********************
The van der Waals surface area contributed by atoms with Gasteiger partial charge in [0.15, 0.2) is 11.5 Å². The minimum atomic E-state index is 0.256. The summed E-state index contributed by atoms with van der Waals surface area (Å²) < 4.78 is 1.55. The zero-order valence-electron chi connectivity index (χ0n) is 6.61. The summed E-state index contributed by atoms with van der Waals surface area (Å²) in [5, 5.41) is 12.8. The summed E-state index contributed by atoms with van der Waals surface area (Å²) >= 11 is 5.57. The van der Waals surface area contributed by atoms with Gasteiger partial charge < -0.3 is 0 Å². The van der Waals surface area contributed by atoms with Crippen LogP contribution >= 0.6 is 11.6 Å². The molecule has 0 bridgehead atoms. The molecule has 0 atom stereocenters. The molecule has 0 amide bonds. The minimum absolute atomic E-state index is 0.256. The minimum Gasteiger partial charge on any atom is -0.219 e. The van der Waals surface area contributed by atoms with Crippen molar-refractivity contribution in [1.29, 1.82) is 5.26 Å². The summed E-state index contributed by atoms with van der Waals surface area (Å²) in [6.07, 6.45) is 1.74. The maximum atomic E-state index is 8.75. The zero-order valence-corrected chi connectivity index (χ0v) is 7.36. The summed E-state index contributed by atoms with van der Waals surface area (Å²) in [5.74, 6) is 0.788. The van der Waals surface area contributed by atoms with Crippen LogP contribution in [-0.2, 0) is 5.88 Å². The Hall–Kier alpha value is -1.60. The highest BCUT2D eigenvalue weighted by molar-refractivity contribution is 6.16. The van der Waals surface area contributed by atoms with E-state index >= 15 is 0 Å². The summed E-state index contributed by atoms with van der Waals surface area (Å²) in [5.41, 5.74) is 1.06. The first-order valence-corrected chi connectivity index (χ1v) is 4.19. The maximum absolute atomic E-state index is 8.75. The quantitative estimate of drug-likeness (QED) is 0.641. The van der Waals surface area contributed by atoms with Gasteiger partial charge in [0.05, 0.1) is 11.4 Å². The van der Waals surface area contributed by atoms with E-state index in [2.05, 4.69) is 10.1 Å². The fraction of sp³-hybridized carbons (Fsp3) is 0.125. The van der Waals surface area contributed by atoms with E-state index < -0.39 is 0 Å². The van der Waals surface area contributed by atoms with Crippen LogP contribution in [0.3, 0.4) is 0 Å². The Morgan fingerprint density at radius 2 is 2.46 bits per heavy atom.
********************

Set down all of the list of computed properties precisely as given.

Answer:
The van der Waals surface area contributed by atoms with Gasteiger partial charge in [0.15, 0.2) is 11.5 Å². The minimum atomic E-state index is 0.256. The summed E-state index contributed by atoms with van der Waals surface area (Å²) < 4.78 is 1.55. The zero-order valence-electron chi connectivity index (χ0n) is 6.61. The summed E-state index contributed by atoms with van der Waals surface area (Å²) in [5, 5.41) is 12.8. The summed E-state index contributed by atoms with van der Waals surface area (Å²) >= 11 is 5.57. The van der Waals surface area contributed by atoms with Gasteiger partial charge < -0.3 is 0 Å². The van der Waals surface area contributed by atoms with Crippen LogP contribution >= 0.6 is 11.6 Å². The molecule has 0 bridgehead atoms. The molecule has 0 atom stereocenters. The molecule has 0 amide bonds. The minimum absolute atomic E-state index is 0.256. The minimum Gasteiger partial charge on any atom is -0.219 e. The van der Waals surface area contributed by atoms with Crippen molar-refractivity contribution in [1.29, 1.82) is 5.26 Å². The summed E-state index contributed by atoms with van der Waals surface area (Å²) in [6.07, 6.45) is 1.74. The maximum atomic E-state index is 8.75. The zero-order valence-corrected chi connectivity index (χ0v) is 7.36. The summed E-state index contributed by atoms with van der Waals surface area (Å²) in [5.74, 6) is 0.788. The van der Waals surface area contributed by atoms with Crippen LogP contribution in [-0.2, 0) is 5.88 Å². The Hall–Kier alpha value is -1.60. The highest BCUT2D eigenvalue weighted by molar-refractivity contribution is 6.16. The van der Waals surface area contributed by atoms with E-state index >= 15 is 0 Å². The summed E-state index contributed by atoms with van der Waals surface area (Å²) in [5.41, 5.74) is 1.06. The first-order valence-corrected chi connectivity index (χ1v) is 4.19. The maximum absolute atomic E-state index is 8.75. The quantitative estimate of drug-likeness (QED) is 0.641. The van der Waals surface area contributed by atoms with Gasteiger partial charge in [0.05, 0.1) is 11.4 Å². The van der Waals surface area contributed by atoms with E-state index in [2.05, 4.69) is 10.1 Å². The fraction of sp³-hybridized carbons (Fsp3) is 0.125. The van der Waals surface area contributed by atoms with E-state index < -0.39 is 0 Å². The van der Waals surface area contributed by atoms with Crippen LogP contribution in [0.3, 0.4) is 0 Å². The Morgan fingerprint density at radius 2 is 2.46 bits per heavy atom.